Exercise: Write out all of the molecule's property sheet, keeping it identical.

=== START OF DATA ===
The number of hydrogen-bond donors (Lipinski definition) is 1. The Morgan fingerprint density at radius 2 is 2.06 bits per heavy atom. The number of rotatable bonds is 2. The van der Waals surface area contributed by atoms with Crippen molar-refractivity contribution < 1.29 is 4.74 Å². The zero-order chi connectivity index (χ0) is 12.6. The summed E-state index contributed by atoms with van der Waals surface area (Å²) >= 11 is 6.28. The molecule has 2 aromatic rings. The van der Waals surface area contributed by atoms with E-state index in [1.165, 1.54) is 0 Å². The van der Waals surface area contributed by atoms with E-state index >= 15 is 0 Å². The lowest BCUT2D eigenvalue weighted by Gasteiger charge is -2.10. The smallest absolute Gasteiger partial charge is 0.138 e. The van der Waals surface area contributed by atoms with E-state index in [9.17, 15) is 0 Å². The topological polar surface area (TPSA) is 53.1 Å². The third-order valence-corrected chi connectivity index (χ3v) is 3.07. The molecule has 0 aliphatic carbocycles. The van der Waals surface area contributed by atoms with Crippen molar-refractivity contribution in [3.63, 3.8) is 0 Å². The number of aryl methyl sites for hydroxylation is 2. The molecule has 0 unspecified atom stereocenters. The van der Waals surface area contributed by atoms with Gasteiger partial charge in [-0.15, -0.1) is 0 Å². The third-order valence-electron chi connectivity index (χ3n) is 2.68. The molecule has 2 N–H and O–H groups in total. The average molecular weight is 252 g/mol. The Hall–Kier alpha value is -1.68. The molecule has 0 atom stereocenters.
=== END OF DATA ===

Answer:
The number of hydrogen-bond donors (Lipinski definition) is 1. The Morgan fingerprint density at radius 2 is 2.06 bits per heavy atom. The number of rotatable bonds is 2. The van der Waals surface area contributed by atoms with Crippen molar-refractivity contribution < 1.29 is 4.74 Å². The zero-order chi connectivity index (χ0) is 12.6. The summed E-state index contributed by atoms with van der Waals surface area (Å²) >= 11 is 6.28. The molecule has 2 aromatic rings. The van der Waals surface area contributed by atoms with E-state index in [1.165, 1.54) is 0 Å². The van der Waals surface area contributed by atoms with E-state index >= 15 is 0 Å². The lowest BCUT2D eigenvalue weighted by Gasteiger charge is -2.10. The smallest absolute Gasteiger partial charge is 0.138 e. The van der Waals surface area contributed by atoms with E-state index in [9.17, 15) is 0 Å². The topological polar surface area (TPSA) is 53.1 Å². The third-order valence-corrected chi connectivity index (χ3v) is 3.07. The molecule has 0 aliphatic carbocycles. The van der Waals surface area contributed by atoms with Crippen molar-refractivity contribution in [3.63, 3.8) is 0 Å². The number of aryl methyl sites for hydroxylation is 2. The molecule has 0 unspecified atom stereocenters. The van der Waals surface area contributed by atoms with Gasteiger partial charge in [-0.15, -0.1) is 0 Å². The third-order valence-electron chi connectivity index (χ3n) is 2.68. The molecule has 2 N–H and O–H groups in total. The average molecular weight is 252 g/mol. The Hall–Kier alpha value is -1.68. The molecule has 0 atom stereocenters.